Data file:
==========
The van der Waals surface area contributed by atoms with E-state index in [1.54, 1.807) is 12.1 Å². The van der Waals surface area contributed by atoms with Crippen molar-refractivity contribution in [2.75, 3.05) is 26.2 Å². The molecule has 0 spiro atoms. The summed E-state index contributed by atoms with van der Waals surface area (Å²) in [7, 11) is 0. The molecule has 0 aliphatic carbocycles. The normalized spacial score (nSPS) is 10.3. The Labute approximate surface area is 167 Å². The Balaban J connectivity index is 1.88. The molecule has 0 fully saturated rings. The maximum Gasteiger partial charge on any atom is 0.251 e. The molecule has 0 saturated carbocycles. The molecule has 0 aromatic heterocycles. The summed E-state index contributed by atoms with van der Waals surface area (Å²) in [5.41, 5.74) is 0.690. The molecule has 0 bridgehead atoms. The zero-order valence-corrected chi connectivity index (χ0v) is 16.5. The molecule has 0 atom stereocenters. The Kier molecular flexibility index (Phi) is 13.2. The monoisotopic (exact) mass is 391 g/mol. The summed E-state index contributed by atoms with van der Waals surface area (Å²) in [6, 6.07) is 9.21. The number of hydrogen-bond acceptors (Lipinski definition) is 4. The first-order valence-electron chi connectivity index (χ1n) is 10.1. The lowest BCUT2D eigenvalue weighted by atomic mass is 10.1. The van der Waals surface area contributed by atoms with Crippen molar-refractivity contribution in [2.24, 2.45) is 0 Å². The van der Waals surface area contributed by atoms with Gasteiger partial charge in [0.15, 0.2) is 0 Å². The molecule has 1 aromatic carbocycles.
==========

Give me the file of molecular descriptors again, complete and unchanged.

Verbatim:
The van der Waals surface area contributed by atoms with E-state index in [1.54, 1.807) is 12.1 Å². The van der Waals surface area contributed by atoms with Crippen molar-refractivity contribution in [2.75, 3.05) is 26.2 Å². The molecule has 0 spiro atoms. The summed E-state index contributed by atoms with van der Waals surface area (Å²) in [7, 11) is 0. The molecule has 0 aliphatic carbocycles. The normalized spacial score (nSPS) is 10.3. The Labute approximate surface area is 167 Å². The Balaban J connectivity index is 1.88. The molecule has 0 fully saturated rings. The maximum Gasteiger partial charge on any atom is 0.251 e. The molecule has 0 saturated carbocycles. The molecule has 0 aromatic heterocycles. The summed E-state index contributed by atoms with van der Waals surface area (Å²) in [5.41, 5.74) is 0.690. The molecule has 0 bridgehead atoms. The zero-order valence-corrected chi connectivity index (χ0v) is 16.5. The molecule has 0 atom stereocenters. The Kier molecular flexibility index (Phi) is 13.2. The monoisotopic (exact) mass is 391 g/mol. The summed E-state index contributed by atoms with van der Waals surface area (Å²) in [6, 6.07) is 9.21. The number of hydrogen-bond acceptors (Lipinski definition) is 4. The first-order valence-electron chi connectivity index (χ1n) is 10.1. The lowest BCUT2D eigenvalue weighted by atomic mass is 10.1. The van der Waals surface area contributed by atoms with Crippen molar-refractivity contribution in [2.24, 2.45) is 0 Å². The van der Waals surface area contributed by atoms with Gasteiger partial charge in [0.15, 0.2) is 0 Å². The molecule has 1 aromatic carbocycles.